How this new Tempe co-working space will help fill the Valley’s talent gap


When people moving from Silicon Valley to Phoenix ask me for a meeting, I always say yes. After all, I’ve spent twenty years trying to lure people from California to Arizona by telling them how much opportunity there is here.

Although they always tell me they love it here once they arrive, I can never figure out how to make the slow outward stream from Silicon Valley’s traffic, high housing costs, and youth-driven culture flow more swiftly in Arizona’s direction. People arrive in Phoenix one by one, for any number of reasons, but not with the speed they should. I welcome them all, because they enrich the community at the same time they enjoy a higher quality of life.

Chase Norlin, a Silicon Valley entrepreneur ( Emerge Digital Group, Pixsy) , was one of those people who get recommended to me by other people; he presented a concept for a new co-working space that would have a workforce development angle to it. Transmosis, the name of this concept, has a mission to transform American workers into a New Economy Workforce. His targets are laid off baby boomers who need to re-skill to get hired, veterans, and youth.

Transmosis the company runs a nationally recognized on-the-job training and externship program focused on enhancing the skills of job seekers and placing/recruiting them into leading technology oriented employers. By way of a partnership with the city of Tempe, this program has now come to greater Phoenix. (It is already in San Jose, San Francisco, and Los Angeles.)

Through it, job seekers are matched with sponsor employers and engage in project-based work to enhance their skills in high demand industry categories. While job seekers fill their skill gaps by working directly in an externship with their sponsor company, the Transmosis placement team works directly with the candidate on resume optimization and job submission.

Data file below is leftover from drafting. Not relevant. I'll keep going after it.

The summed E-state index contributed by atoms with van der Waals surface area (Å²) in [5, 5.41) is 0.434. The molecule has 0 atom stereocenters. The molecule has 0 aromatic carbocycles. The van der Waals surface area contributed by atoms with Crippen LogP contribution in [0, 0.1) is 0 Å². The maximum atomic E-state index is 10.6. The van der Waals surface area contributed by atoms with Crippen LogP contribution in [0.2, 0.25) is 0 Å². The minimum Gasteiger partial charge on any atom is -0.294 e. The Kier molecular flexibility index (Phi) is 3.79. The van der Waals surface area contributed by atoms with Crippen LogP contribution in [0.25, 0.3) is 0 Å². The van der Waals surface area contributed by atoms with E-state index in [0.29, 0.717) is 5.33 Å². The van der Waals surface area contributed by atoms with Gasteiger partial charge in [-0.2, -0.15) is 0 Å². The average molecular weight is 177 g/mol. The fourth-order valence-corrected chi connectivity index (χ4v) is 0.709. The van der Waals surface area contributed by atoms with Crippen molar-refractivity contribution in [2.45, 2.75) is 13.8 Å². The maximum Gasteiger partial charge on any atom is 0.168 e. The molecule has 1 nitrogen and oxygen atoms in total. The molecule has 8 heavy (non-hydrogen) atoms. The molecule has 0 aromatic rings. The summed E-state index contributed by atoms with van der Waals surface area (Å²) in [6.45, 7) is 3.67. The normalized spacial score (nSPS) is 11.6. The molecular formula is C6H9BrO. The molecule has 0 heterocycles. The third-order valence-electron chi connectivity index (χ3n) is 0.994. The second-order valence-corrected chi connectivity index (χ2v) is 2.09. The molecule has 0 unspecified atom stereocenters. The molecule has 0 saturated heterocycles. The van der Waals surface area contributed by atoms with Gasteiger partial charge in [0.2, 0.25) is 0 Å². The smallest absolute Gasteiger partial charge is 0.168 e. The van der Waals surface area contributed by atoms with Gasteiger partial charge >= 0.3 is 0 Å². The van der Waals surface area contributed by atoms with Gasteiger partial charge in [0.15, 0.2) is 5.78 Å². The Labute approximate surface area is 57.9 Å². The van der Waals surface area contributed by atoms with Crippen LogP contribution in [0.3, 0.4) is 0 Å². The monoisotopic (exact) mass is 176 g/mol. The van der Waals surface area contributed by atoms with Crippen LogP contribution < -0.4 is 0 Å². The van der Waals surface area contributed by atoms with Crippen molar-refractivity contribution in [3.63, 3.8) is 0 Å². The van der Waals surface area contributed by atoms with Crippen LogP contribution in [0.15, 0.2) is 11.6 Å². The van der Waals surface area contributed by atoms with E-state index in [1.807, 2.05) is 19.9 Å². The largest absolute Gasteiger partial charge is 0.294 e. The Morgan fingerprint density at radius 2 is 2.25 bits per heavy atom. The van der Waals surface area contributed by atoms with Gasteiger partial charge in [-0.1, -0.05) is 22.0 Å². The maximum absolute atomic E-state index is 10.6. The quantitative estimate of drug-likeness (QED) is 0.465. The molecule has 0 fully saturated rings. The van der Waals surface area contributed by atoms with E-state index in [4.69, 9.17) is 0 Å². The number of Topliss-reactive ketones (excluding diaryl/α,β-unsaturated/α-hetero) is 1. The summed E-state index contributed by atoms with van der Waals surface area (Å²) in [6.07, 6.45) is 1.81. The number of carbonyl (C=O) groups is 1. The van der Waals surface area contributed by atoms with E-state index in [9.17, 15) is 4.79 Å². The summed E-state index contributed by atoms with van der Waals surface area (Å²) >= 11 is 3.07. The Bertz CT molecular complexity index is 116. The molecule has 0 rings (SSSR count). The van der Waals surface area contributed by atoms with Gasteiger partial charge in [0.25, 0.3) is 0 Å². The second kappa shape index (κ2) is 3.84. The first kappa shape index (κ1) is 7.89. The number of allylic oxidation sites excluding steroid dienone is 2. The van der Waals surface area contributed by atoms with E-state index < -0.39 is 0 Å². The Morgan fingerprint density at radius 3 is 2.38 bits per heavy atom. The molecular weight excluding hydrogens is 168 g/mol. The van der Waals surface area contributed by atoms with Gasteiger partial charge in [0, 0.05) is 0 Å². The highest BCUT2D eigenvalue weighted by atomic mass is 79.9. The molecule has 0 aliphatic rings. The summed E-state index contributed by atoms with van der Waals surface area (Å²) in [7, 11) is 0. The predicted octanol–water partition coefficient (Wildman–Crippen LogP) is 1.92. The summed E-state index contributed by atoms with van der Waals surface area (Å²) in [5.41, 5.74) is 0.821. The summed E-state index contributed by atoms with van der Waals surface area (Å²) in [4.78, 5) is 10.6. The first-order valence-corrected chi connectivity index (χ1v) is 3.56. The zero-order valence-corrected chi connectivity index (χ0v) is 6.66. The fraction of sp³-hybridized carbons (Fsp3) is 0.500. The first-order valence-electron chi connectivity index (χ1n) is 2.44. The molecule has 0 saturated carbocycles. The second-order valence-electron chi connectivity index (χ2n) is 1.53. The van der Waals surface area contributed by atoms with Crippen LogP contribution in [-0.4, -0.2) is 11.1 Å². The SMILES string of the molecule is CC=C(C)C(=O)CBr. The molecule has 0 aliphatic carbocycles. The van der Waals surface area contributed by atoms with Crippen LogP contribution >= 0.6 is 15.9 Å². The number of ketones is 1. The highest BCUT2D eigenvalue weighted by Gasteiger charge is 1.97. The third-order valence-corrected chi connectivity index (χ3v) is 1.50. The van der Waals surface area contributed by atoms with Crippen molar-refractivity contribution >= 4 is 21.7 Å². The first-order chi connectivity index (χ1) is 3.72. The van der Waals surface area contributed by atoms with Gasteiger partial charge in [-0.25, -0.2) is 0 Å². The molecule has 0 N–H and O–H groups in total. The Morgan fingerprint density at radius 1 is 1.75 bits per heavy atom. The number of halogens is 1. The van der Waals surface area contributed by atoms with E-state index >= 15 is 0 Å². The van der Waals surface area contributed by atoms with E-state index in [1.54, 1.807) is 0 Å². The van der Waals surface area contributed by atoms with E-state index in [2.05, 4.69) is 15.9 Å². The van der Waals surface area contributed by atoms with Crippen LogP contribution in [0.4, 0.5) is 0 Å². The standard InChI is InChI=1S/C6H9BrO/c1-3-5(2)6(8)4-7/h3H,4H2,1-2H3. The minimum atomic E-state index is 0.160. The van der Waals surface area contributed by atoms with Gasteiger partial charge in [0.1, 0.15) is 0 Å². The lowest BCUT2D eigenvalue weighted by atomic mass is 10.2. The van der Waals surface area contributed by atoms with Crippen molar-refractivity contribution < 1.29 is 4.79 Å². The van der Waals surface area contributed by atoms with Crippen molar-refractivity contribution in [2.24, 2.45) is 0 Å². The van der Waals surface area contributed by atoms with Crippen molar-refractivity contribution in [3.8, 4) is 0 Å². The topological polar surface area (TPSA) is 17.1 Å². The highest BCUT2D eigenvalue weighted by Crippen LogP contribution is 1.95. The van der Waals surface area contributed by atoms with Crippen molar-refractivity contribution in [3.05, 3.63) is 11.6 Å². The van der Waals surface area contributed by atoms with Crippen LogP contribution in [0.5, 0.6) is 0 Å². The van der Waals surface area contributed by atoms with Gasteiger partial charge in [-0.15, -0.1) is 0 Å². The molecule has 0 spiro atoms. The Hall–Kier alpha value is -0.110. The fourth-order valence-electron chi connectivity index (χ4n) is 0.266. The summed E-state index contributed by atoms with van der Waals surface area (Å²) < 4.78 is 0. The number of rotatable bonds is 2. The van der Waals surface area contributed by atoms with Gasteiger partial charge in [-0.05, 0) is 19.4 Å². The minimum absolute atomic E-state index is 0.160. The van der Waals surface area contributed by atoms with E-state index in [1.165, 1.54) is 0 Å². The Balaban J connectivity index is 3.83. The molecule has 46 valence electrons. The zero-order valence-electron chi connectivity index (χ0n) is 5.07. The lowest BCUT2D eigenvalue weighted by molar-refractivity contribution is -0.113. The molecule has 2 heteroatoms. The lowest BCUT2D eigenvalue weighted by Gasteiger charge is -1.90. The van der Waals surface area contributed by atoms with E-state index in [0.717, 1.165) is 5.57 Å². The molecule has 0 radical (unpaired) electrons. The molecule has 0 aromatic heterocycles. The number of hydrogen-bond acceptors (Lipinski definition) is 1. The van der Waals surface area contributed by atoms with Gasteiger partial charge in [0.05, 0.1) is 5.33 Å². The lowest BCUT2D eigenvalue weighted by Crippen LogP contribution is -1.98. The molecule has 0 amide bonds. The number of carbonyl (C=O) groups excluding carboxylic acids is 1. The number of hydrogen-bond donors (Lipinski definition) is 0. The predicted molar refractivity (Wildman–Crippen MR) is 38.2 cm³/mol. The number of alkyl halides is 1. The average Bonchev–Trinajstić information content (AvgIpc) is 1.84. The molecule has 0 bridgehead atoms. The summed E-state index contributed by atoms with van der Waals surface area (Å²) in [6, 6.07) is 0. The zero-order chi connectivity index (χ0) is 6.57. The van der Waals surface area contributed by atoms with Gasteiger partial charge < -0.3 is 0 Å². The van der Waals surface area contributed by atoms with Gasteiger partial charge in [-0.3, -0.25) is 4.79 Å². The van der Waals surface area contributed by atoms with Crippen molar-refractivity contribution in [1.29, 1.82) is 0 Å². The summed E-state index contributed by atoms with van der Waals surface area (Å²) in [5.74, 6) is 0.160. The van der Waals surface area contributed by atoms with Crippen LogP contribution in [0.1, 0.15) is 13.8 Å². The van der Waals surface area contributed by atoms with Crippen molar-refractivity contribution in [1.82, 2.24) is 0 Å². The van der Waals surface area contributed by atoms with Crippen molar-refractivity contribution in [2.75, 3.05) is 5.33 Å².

I liked this idea right off the bat, and I connected Chase to some economic development people I know. Since he needed both grants and economic development partners, the project quickly moved out of my hands.

In Tempe, the program will occupy the city-owned building that used to be the Tempe Performing Arts Center, on Sixth Street east of Mill Avenue (not easy to find). Transmosis has already begun recruiting small companies that will occupy space in the building as sponsor companies, and help train the externs in return for the space.

If this works out, it will solve several problems at once: provide tech-related jobs with higher wages for people who have been laid off or locked out of those jobs; help companies who have difficulty finding technical talent scale more quickly; and reverse the brain drain that plagues us.

Although the space hasn’t opened yet, I took a private tour last week and was impressed by the enthusiasm of the companies involved. Most are graduates of the ASU Edson undergraduate entrepreneurship program or ASU Skysong’s Furnace initiative.

If you are someone who could either sponsor a trainee, or if you’d like to go through the Transmosis Bootcamp process, get in touch with local director Andy Moy via email.

How this new Tempe co-working space will help fill the Valley’s talent gap